Let's say you have a photo that has a great foreground, but the sky above it is sort of blah.
Let's also say you have another photo that has a pretty lame foreground, but the sky is spectacular.
Why not combine the best parts of both images to create one awesome photo?!
You can do that in Photoshop, and it's pretty easy, too!
In the video above, Peter McKinnon gives a quick overview of how to replace the sky in a photo.
Follow along as he works his magic, and for a blow-by-blow guideline of what he's doing, check out the steps below!
Step #1: Select the Foreground
Once you have your desired image opened in Photoshop, the first order of business is to select the foreground in the image.
The simplest way to do this is to go to Select > Select and Mask.
Using the Quick Selection Tool, paint away the foreground to the extent that you can.
The edges won't be perfect, but you can use the Refine Edges Brush to paint away the more complicated elements of the foreground, like any trees or other objects that extend above the horizon line.
Next, choose View > Overlay so you can see the mask you've created and clean up any areas you missed.
Again, use the Refine Edges Brush to make your selections along the edges of the mask.
This step in the process requires a little more finesse as you'll have complicated shapes along the horizon line. Zoom in for a better view, take your time, and make your selections carefully.
The more purposeful you are at this point, the better the marriage between the original image and the replacement sky will be.
Step #2: Remove Elements You Don't Want in the Mask
Let's say there's something in the original photo you don't want to appear in your final image, like the power poles in Peter's sample shot.
You can remove those sort of elements quickly and easily by painting them out of the mask.
Just go to the side panel, choose the Brush Tool, and ensure that the minus button is selected.
Then it's a simple matter of painting over the undesirable elements in the shot to get rid of them.
Again, this step takes some finesse, so zoom in for a close-up view of the elements you wish to eliminate from the shot and take your time when painting them out.
Step #3: Work the Edges of the Mask
Once you've removed all the things you don't want in the shot, you can refine the edges of the mask to get a more precise selection.
Using the tools on the right side of the screen, adjust the contrast, feather, and edge of the mask as desired.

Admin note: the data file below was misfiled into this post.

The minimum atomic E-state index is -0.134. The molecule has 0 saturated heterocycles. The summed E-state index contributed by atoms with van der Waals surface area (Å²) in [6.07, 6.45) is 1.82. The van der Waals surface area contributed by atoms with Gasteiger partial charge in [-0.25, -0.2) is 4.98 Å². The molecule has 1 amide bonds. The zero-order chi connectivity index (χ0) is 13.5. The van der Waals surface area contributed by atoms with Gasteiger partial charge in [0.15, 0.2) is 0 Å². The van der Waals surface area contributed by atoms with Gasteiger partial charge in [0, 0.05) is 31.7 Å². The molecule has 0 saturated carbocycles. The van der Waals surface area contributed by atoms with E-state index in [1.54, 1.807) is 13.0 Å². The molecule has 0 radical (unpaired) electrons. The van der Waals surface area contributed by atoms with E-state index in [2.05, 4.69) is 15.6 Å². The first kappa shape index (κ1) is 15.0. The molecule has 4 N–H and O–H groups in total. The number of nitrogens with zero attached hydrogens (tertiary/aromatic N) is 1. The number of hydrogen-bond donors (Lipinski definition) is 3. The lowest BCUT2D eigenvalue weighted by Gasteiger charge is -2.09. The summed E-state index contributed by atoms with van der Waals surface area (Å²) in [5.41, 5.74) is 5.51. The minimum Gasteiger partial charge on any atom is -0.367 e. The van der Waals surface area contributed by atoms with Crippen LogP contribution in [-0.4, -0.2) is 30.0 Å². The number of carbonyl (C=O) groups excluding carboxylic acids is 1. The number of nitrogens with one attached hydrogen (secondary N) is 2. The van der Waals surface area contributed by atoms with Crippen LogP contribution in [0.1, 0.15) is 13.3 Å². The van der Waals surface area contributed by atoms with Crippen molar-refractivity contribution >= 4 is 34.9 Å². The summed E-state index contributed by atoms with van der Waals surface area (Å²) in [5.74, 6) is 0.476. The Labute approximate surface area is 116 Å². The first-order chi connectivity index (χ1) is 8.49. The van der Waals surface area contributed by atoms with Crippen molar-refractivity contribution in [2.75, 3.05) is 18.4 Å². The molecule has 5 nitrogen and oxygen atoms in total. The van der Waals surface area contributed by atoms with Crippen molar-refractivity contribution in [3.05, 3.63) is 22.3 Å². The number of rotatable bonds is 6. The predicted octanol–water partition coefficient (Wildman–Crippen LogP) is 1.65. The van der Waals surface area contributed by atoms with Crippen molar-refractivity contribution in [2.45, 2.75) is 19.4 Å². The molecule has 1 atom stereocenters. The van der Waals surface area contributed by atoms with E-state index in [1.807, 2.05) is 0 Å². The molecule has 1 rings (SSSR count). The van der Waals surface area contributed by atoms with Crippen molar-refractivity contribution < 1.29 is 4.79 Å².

Before you move the sliders, zoom in so you can see how each control changes the edges of the mask.
Beware, though! The changes you make to contrast, feather, and edge should be subtle and not overdone.
When you're done, hit OK and you'll see that the original sky (and the undesirable elements) are now gone.
Step #4: Add the New Sky
Snag another photo, this one with the nice sky.
Place it into the image file, being sure to drag it to the bottommost layer in the Layers Panel, that way the foreground of the original image isn't covered.
From there, it's a matter of moving the background image around such that the nice sky appears as a natural component of the original image.
If need be, adjust the new layer's tones, curves, levels, and so forth, such that it's a seamless addition to the original shot.
Who knew that in four simple steps that you could completely transform an okay shot into one that's totally eye-catching?!
The great thing about this trick is that it can also help overcome one of the most common problems in landscape photography - a foreground that's too dark and a sky that's too bright.
You can work around that problem in the field by using a graduated neutral density filter, but if you don't have one handy, you can easily rely on this method to fix the photo.
Just take a shot that's well-exposed for the foreground, take another shot that's well-exposed of the background, and put them together using the steps outlined above.
That's the magic of Photoshop, and it's pretty darn easy to use, right?